By M. Thomas
January 5, 2018 - If members of your family worked in any of the coal mines once operated by Henry Clay Frick, members of a project that is documenting coal and coke heritage needs your help with identifying people and places in historic photographs.
The researchers also want to hear your stories.
The research is the last phase of the ongoing Early Coal Mines of Henry Clay Frick project directed by regional author and historian Cassandra Vivian.
Phase I was completed under Jacob’s Creek Watershed Association; phase II under the Westmoreland Fayette Historical Society; and this phase is under the Fayette County Cultural Trust, all in partnership with the Rivers of Steel National Heritage Area.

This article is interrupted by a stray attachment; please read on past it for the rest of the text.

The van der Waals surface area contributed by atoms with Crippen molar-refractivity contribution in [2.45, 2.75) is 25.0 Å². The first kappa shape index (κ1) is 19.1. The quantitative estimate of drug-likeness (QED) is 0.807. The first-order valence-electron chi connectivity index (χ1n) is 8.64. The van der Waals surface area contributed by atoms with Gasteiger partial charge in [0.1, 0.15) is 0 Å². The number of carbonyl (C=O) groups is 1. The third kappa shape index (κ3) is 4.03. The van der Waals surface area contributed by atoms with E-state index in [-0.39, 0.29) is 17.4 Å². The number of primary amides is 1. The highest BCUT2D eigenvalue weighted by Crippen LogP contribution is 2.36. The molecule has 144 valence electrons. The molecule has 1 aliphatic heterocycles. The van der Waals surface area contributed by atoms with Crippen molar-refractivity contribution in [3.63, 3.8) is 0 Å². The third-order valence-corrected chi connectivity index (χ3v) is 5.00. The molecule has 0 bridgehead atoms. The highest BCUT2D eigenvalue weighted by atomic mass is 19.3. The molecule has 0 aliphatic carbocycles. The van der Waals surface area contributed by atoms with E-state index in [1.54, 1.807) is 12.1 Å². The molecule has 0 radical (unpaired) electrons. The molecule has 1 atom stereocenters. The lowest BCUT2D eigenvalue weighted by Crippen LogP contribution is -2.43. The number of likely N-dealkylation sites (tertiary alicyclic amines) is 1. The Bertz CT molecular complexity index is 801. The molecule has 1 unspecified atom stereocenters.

The 18 mines in the study were located from Broadford in Fayette County through the Morgan Valley to the area around Mount Pleasant. The time frame is 1870 to 1920.
The public is invited to attend any or all of four sessions to be held on Jan. 13, Feb. 10, April 14 and June 9 at the Mount Pleasant Library, 120 S. Church St., Mount Pleasant. Each session will run from 1 to 3 p.m.
Six additional sessions will be held at The Canteen in Connellsville on dates yet to be determined.
Persons attending are also encouraged to bring photographs and other artifacts they may have related to working in or around the mines.
Subjects to be discussed include the mines themselves, worker immigration patterns, the stories of the strikes including the eviction of families from their homes, and the arrival of the Pinkertons and the Coal and Coke Police.
For more information, call 724-547-3850.
Author Cassandra Vivian signs a book for a visitor at the Senator John Heinz History Center.